Will Michigan Split Its Ticket This November?
In one out of every three cycles for the past century the Wolverine State has split its vote for governor and U.S. Senator
With just a shade over five months until Election Day, the status quo seems to be holding in two big contests in Michigan this cycle.
In the race for governor, Republican incumbent Rick Snyder remains the favorite against Democrat Mark Schaeur – polling ahead of the former U.S. Representative in every non-partisan poll conducted over the past year.
In the U.S. Senate race to fill retiring Carl Levin’s seat, Democratic U.S. Representative Gary Peters appears to have gained some traction against former Michigan Secretary of State Terri Land.
In recent weeks, polling seems to indicate the gap could even be growing between the GOP advantage in the governor’s race and the Democratic tilt in the U.S. Senate contest.
If this momentum holds, Michigan will split its ticket in the state’s two highest profile races this November.
But how unusual would this be?
Smart Politics examined the 25 election cycles during which Michigan held gubernatorial and U.S. Senate contests over the last 100 years and found that the electorate split its vote between the two offices approximately one-third of the time.
During this century-long period, Michiganders have voted candidates into office from the same party in both races 17 times, or 68 percent of the time.
In 10 cycles the state has voted Republicans into both offices, although only twice since the mid-1940s: in 1916, 1918, 1924, 1928, 1930, 1934, 1942, 1946, 1966, and, most recently 1994 when John Engler won his second term as governor and Spencer Abraham won an open seat race to the nation’s upper legislative chamber.
In seven cycles Michigan has voted Democrats to both positions: 1936, 1954, 1958, 1960, 1982, 2002, and 2006 when Jennifer Granholm and Debbie Stabenow each won second terms.
That leaves eight cycles in which the electorate split its gubernatorial and U.S. Senate vote, or 32 percent of the time.
Five of these cycles found the state electing a Republican governor and a Democrat to the U.S. Senate, including four of the last nine cycles in which both offices were on the ballot:
· 1922: One-term incumbent Alex Groesbeck was elected governor while former Governor Woodbridge Ferris upset two-term GOP U.S. Senator Charles Townsend
· 1964: One-term incumbent George Romney won the governorship while one-term incumbent Phillip Hart retained his Senate seat
· 1970: Incumbent William Milliken was elected governor while incumbent Phillip Hart won his third term in the Senate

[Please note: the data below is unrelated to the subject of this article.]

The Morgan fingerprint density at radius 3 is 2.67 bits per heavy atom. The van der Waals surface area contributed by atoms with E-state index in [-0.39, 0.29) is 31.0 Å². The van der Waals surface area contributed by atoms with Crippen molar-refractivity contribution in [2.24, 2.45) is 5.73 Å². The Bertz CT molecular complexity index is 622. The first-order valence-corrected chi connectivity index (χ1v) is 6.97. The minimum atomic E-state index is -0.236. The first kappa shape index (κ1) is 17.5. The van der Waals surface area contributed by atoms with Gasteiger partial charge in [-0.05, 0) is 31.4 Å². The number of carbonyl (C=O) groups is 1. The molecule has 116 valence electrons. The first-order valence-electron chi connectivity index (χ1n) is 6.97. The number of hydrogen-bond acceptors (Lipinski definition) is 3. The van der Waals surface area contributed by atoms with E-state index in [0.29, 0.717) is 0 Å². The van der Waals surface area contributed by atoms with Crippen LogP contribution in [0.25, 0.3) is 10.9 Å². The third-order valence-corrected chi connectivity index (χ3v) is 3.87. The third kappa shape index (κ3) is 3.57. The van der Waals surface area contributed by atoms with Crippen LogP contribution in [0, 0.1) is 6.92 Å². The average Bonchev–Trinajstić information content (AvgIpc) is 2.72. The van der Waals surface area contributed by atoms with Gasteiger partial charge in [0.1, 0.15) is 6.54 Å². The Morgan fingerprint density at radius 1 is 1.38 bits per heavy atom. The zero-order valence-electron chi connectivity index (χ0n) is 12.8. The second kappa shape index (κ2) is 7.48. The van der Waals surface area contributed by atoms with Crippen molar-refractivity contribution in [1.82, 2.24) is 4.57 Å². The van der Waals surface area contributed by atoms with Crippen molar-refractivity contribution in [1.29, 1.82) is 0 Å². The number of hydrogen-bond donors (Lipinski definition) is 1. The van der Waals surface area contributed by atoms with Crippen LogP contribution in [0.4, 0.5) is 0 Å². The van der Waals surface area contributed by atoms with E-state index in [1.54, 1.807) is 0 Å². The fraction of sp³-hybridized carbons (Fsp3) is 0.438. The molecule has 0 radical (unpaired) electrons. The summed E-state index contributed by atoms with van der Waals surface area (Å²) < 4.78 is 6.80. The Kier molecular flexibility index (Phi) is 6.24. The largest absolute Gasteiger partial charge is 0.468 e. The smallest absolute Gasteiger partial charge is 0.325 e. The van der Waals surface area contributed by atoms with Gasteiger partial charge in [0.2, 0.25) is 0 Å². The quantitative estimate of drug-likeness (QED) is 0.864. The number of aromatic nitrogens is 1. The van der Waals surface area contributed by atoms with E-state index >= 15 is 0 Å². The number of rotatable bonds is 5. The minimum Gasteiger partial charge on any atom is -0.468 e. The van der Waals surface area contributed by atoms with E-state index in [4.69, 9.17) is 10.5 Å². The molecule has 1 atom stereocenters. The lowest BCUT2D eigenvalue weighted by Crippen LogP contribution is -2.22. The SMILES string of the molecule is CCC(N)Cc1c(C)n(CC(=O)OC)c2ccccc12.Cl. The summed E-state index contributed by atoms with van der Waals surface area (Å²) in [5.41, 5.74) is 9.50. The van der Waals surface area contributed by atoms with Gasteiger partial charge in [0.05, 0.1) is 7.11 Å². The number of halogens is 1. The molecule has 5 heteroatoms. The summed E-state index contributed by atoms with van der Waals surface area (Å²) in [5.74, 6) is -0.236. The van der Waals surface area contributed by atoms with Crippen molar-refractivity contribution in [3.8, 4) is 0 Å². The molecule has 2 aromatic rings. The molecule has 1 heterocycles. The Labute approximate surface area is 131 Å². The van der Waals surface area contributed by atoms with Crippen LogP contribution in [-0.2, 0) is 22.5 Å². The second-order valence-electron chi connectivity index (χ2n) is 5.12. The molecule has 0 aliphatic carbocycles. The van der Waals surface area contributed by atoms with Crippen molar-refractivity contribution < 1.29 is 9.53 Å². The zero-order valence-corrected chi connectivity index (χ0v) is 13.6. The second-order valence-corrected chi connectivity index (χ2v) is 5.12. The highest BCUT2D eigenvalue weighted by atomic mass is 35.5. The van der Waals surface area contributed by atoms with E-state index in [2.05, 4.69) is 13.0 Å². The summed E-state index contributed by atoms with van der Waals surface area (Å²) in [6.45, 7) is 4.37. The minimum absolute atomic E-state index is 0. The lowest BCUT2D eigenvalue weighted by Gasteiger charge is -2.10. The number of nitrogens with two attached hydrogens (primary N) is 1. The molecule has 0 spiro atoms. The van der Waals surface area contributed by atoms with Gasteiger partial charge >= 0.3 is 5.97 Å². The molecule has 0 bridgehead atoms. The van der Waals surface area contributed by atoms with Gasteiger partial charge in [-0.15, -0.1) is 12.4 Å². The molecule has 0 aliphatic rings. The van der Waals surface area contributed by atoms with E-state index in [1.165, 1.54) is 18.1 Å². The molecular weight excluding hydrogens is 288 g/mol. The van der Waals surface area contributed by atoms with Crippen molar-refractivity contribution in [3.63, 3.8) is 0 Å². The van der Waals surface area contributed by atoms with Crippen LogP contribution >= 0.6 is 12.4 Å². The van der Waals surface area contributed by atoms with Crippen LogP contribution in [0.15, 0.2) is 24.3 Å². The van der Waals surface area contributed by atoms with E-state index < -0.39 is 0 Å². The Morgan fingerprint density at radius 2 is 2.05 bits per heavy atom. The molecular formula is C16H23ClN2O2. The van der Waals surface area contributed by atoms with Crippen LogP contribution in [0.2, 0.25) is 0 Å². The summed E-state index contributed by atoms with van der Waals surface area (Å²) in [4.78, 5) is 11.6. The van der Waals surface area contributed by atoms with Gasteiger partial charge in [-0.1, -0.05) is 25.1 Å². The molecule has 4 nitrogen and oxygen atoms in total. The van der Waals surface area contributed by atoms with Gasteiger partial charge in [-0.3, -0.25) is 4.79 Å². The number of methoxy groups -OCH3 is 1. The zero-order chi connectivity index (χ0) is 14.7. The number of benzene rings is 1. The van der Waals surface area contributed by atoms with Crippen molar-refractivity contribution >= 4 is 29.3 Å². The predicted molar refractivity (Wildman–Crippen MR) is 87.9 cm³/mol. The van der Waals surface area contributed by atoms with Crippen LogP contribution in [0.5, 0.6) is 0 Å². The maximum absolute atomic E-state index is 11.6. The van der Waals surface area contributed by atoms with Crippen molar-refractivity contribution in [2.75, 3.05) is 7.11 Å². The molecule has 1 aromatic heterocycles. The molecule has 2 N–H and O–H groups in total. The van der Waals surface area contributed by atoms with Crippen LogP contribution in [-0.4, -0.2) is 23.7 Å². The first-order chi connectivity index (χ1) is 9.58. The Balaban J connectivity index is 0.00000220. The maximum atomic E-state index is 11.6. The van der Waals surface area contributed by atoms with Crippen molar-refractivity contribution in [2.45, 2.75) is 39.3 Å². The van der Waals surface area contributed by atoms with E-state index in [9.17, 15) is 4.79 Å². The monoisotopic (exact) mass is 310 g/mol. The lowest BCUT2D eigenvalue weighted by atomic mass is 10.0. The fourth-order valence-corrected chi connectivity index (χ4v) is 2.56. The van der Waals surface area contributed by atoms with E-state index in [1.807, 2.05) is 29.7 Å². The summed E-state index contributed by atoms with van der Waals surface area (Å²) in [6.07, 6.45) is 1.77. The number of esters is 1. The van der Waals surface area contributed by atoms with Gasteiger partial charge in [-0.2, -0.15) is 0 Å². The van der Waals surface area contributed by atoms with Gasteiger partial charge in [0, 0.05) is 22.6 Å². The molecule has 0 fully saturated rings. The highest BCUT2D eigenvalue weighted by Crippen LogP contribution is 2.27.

· 1978: William Milliken was elected governor for a third consecutive term while Carl Levin unseated incumbent U.S. Senator Robert Griffin
· 1990: John Engler denied incumbent Governor James Blanchard his quest for a third term while Carl Levin was victorious for a third term in the U.S. Senate race
In three cycles Michigan elected a Democratic governor and a Republican U.S. Senator:
· 1940: Murray Van Waggoner defeated incumbent Luren Dickinson and Arthur Vandenberg was elected to his third full term (and fourth overall)
· 1948: Soapy Williams won his first term by unseating Kim Sigler while Homer Ferguson won his second U.S. Senate term
· 1952: Soapy Williams won his third of six terms as Charles Blair defeated appointed U.S. Senator Blair Moody in special and general elections held that November
In each of these aforementioned three cycles the Wolverine State also cast its Electoral College votes for a Republican presidential nominee at the top of the ticket.
The 2014 cycle is only the fourth over the last century with an incumbent governor and open-seat U.S. Senate race on the same ballot in Michigan, following 1918, 1936, and 1994.
In none of those cycles did Michiganders split their ballot in these statewide races with Republicans winning both seats in 1918 and 1994 and Democrats claiming both in 1936.
Governor Snyder’s favorable position heading into the general election is consistent with the state’s electoral history.
Overall, Michigan governors who appeared on the general election ballot have won reelection 77 percent of the time since statehood including 82 percent (23 of 28) for Republican incumbents.
The last Republican governor to lose at the ballot box was Kim Sigler in 1948.
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